The Fifth Annual Rosenkranz Debate was held last Saturday during The Federalist Society’s 2012 National Lawyers Convention. The topic was “Natural Law Should Inform Constitutional Law” although I think the title should have been “Natural Rights Should Inform Constitutional Law” since that was what was actually debated. The advocates were Prof. Hadley P. Arkes (Edward N. Ney Professor in American Institutions, Amherst College) and Judge Alex Kozinski (Chief Judge, U.S. Court of Appeals, Ninth Circuit). It was moderated by Judge Thomas B. Griffith (U.S. Court of Appeals, D.C. Circuit).
Everyone knows that Judge Kozinski is a highly entertaining speaker, but I had no idea how entertaining Hadley Arkes could be, while at the same time being substantively insightful and careful. Warning: Start watching this and you won’t be able to stop.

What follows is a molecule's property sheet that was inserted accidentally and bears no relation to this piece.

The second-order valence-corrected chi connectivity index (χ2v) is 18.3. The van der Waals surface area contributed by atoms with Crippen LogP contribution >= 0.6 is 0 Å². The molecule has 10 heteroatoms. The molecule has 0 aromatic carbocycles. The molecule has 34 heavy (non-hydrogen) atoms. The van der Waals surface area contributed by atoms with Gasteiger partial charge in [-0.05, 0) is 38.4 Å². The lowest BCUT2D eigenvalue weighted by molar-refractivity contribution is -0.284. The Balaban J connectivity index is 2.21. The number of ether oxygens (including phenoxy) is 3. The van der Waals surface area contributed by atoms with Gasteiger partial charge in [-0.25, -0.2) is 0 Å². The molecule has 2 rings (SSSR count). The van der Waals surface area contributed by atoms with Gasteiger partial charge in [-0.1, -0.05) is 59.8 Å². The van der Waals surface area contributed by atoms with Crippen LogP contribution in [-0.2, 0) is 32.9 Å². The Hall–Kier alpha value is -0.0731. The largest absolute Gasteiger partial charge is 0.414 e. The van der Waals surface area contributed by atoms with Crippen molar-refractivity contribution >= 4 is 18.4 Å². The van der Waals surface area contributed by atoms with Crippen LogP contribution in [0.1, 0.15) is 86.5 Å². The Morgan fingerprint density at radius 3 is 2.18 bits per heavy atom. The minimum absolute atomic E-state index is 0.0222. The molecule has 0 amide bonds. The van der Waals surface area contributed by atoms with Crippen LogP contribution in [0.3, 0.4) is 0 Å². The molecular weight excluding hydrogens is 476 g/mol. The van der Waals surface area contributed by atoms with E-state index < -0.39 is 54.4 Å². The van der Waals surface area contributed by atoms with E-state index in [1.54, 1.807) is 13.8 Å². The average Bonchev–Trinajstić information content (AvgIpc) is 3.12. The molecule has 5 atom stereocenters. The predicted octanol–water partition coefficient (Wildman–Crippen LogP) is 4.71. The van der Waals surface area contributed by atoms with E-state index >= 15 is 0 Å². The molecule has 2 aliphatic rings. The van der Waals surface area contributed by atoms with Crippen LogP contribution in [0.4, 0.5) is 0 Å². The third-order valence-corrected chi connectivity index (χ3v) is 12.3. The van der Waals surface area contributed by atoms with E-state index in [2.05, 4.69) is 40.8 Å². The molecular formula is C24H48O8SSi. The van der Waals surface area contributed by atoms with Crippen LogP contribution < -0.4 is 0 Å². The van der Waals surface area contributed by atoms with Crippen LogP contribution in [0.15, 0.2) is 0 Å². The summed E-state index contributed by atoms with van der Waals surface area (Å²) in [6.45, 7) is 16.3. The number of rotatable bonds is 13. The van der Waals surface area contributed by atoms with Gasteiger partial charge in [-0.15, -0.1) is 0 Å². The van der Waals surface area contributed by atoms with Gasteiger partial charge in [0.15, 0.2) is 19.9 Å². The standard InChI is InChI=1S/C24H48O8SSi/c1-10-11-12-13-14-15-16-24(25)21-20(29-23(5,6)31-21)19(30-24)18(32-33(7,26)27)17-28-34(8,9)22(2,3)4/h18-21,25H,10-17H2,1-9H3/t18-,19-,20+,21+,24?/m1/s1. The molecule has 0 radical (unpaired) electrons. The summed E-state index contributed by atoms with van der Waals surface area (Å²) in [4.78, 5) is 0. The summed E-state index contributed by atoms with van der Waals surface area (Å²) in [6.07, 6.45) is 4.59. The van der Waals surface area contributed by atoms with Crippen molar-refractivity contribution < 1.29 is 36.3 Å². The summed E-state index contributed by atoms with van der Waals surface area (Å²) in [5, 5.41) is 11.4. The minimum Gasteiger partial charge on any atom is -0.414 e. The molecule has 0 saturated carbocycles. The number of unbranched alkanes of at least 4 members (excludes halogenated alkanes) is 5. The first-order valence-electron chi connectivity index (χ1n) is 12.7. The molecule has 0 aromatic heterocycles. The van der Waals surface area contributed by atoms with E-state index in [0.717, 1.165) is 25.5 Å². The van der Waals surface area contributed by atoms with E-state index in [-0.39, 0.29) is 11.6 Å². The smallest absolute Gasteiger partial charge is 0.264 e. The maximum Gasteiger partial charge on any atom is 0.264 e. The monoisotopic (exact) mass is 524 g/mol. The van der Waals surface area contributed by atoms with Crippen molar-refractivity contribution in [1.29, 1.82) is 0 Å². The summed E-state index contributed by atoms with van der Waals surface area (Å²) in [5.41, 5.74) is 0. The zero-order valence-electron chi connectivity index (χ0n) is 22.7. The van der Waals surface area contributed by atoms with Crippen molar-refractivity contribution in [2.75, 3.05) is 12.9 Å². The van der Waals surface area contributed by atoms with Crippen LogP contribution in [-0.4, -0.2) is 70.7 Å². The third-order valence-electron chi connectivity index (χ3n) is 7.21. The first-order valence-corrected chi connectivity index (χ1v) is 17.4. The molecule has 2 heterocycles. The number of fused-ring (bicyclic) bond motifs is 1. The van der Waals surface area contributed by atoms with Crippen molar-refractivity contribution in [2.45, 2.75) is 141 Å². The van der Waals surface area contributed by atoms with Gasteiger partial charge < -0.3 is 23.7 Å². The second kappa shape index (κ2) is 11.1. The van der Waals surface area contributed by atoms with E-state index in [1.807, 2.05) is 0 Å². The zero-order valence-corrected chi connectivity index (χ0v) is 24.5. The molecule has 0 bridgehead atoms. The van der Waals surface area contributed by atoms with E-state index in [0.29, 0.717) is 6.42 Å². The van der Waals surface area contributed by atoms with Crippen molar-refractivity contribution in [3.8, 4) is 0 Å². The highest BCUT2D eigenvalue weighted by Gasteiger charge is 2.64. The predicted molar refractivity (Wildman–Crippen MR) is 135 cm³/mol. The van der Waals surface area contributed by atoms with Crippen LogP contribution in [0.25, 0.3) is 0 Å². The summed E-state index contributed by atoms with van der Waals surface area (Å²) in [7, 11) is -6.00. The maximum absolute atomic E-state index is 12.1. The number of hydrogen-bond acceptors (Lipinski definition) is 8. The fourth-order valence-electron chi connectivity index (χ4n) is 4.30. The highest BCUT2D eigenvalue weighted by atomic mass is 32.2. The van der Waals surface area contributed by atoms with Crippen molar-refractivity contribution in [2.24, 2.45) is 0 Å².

I ask the third question at 1:09 attempting to reconcile the two strongest arguments made by each debater: Arkes: there are such things as natural rights that the Constitution was designed to protect. Kozinski: Judge Stephen Reinhardt should not be deciding what those rights are. My reconciliation? Adopt a “presumption of liberty” that would place the burden on the government to justify its restriction of liberty as a necessary and proper exercise of an enumerated power, or an exercise of the police power that was not unreasonable, arbitrary or discriminatory (the traditional pre-New Deal Due Process standard). Although this would require a conception of the police power of states, but we need such a conception anyway and judges would not need to speculate about the identity or scope of “natural rights.” For more on how this worked in the past and can work again, see my short essay, Judicial Engagement Through the Lens of Lee Optical.